Winter crafts.  I can’t even type it without cringing, but that’s what this post is about.   This time of year, Christmas is just over and the weather is usually pretty sucktastic, so I start looking for things to do in between Xbox marathons.  This is what I’ve been up to (all of them are really easy!)

Making vintage cooking tools from Christmas trees:

I’ve actually been making these for a while to use at medieval reenactments, since a friend of mine saw one in a medieval museum.  My clients are used to my bizarre requests by now (you have walnut trees? I need the  green ones!, for example) and the ones I’ve had for longer all know to bring me their christmas tree tops every year, so I was delighted to stumble across this in one of my vintage magazines.  This one is from the January1919 issue of Hilf Dir Selbst. If you’re wondering what that is, I’ve posted tea and mushroom recipes from it before (I now have a bunch of them!)

Click on the photos for a larger view:

the one on the left is finished, the one on the right is in progress

The instructions read:

“To Use a Christmas Tree

Before burning them, Christmas trees that have served their purpose  can be turned into kitchen utensils.  I find if you prepare the whisks in different sizes,you can completely subsitute them for the ones you can buy in the shop carved out of solid wood. They are especially good for taking laundry out of the pot.  You cut the top so that the only the teeth of the whisk remain, be careful that the wood doesn’t crack, see figure 2a.  Then each whisk  should be peeled with a sharp knife in the direction from the thickest part to the thinnest of the handle [if the wood is still green you can also peel it off with your fingers]. After peeling, leave the whisk for a while in hot, but not boiling water to soften it.  Then let it slowly dry in a mild temperature so it doesnt turn brown [I actually skip this step].  Then take sandpaper and sand it down until the whisk is smooth.”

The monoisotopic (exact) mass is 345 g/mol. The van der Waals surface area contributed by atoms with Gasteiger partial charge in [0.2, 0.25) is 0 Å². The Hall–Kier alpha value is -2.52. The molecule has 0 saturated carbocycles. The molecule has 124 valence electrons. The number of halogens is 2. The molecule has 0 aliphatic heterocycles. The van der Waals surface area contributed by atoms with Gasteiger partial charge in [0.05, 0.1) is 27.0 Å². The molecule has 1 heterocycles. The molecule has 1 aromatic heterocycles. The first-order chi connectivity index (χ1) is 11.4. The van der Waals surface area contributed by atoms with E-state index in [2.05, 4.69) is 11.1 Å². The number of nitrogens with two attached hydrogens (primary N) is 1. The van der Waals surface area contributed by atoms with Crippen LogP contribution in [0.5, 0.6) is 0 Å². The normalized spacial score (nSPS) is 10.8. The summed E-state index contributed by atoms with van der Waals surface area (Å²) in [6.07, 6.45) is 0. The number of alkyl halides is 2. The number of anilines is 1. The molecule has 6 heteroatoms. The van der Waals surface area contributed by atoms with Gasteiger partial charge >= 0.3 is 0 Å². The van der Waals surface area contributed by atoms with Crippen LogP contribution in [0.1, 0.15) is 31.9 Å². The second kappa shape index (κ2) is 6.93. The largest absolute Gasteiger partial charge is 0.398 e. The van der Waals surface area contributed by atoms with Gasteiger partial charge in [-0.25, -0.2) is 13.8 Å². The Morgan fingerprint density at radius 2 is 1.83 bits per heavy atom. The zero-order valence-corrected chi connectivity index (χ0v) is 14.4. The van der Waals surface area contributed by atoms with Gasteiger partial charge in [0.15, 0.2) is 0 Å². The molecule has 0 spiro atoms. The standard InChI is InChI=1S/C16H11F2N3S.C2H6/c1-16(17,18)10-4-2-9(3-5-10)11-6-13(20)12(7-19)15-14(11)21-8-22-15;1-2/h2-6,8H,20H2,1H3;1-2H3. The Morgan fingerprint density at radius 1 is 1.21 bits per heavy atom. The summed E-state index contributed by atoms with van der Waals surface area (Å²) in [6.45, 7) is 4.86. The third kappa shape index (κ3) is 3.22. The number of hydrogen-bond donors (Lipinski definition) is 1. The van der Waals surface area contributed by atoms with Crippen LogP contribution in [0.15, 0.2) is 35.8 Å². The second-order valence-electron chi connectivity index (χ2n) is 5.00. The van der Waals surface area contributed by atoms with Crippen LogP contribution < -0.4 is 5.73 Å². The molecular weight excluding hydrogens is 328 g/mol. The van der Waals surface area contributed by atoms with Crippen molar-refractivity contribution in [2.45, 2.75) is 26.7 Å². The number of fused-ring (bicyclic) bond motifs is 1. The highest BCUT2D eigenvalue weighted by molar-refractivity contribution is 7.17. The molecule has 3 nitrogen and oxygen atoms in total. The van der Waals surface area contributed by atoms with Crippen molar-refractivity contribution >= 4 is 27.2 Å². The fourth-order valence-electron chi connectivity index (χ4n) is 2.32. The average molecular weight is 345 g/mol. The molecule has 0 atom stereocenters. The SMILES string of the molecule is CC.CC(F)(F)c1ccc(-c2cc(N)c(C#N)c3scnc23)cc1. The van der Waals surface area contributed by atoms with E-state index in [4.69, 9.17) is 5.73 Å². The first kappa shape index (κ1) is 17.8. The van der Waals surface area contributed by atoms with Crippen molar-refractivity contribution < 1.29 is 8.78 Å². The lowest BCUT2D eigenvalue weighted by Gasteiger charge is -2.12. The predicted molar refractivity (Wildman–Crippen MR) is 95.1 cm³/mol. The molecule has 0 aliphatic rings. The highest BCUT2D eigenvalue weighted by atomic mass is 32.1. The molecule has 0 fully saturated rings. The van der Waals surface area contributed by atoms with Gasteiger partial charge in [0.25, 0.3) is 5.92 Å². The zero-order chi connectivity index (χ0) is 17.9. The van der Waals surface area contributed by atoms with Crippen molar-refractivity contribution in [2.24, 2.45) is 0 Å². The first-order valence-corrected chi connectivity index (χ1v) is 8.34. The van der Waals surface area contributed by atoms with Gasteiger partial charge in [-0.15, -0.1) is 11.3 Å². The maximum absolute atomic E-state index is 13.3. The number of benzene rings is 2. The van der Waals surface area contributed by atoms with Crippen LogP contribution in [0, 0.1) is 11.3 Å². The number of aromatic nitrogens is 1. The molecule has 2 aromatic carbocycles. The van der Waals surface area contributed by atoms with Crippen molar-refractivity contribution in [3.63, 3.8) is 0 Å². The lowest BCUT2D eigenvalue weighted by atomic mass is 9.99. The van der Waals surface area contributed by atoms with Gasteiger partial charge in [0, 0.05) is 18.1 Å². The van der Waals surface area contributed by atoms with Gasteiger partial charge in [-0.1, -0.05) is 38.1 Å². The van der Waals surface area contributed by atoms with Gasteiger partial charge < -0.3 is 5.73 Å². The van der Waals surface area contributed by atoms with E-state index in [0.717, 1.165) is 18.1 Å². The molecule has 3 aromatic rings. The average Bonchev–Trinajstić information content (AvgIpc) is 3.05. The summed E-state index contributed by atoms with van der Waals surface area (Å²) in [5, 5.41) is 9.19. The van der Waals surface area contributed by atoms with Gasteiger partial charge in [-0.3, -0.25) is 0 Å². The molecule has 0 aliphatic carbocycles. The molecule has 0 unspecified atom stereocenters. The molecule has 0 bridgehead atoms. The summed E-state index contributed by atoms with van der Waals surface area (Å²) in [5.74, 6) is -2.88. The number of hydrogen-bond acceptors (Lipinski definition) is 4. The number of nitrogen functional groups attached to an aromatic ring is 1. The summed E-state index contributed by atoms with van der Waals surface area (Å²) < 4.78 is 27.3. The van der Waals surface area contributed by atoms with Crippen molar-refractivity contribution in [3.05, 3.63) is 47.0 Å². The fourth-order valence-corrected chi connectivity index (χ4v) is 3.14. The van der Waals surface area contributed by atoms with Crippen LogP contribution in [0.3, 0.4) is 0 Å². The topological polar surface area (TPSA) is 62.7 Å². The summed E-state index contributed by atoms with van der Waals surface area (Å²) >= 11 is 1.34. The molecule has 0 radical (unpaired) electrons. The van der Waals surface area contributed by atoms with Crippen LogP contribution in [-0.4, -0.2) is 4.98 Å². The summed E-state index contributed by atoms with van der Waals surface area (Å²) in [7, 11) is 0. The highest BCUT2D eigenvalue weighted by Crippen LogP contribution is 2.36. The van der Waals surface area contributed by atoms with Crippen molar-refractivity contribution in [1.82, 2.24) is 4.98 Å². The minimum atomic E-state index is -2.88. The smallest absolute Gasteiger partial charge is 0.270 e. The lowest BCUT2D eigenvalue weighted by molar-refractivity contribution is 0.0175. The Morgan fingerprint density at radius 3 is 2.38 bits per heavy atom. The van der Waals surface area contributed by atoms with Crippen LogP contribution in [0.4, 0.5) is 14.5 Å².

I also rub mine down with olive oil to make it extra smooth.  These will beat eggs and cream like nothing else on earth!

Turning a Scarf into a Hood, 40′s Style:

So a few days ago I came across this post on Diary of A Vintage Girl and fell in love with her hood. I was even more excited to find that she got the idea from a collection of 1940′s fashion advice videos found here: British Pathe.  In addition to the headscarf video there’s advice on how to tie a turban, how to make slippers, tweaking your dresses from day to night, and making hats! The Day to Day frock video is my personal favorite.  Anyhow, I decided to try the scarf to hood idea and found a scarf I had that was wide enough to do so (it’s a little to wide, but this was only to test out). It took like 5 minutes over coffee at a friends house to stitch it. Also, I look like Little Red Riding Hood.

All you need to do is fold it in half (ends together) and stitch it down until the back of the “hood” reaches the bottom of the back of your neck.  With all the wind and rain it’s so useful, I’ve worn it every day since I made it!  Her’s totally looks better than mine, but next time I’m going to use a thicker and narrower scarf and see how that works out.  It would be great for my long-stretch hiking too!

And to wrap up, two of the highlights from Christmas:

Learning how to salt a sheep’s hide to prepare it for tanning at a friend’s house in Franconia. There were also giant jello shots and a trip to a 6th generation potter, but this is probably my favorite moment :-)

I was also gifted some 50′s christmas ornaments by my friend’s grandmother. I love them!

And in between Christmas and New Year’s I was invited to celebrate Spanish style with friends here in Köln. There were tortillas. And sausages cooked in flaming rum. Awesome!.

And that’s that! Have a great week!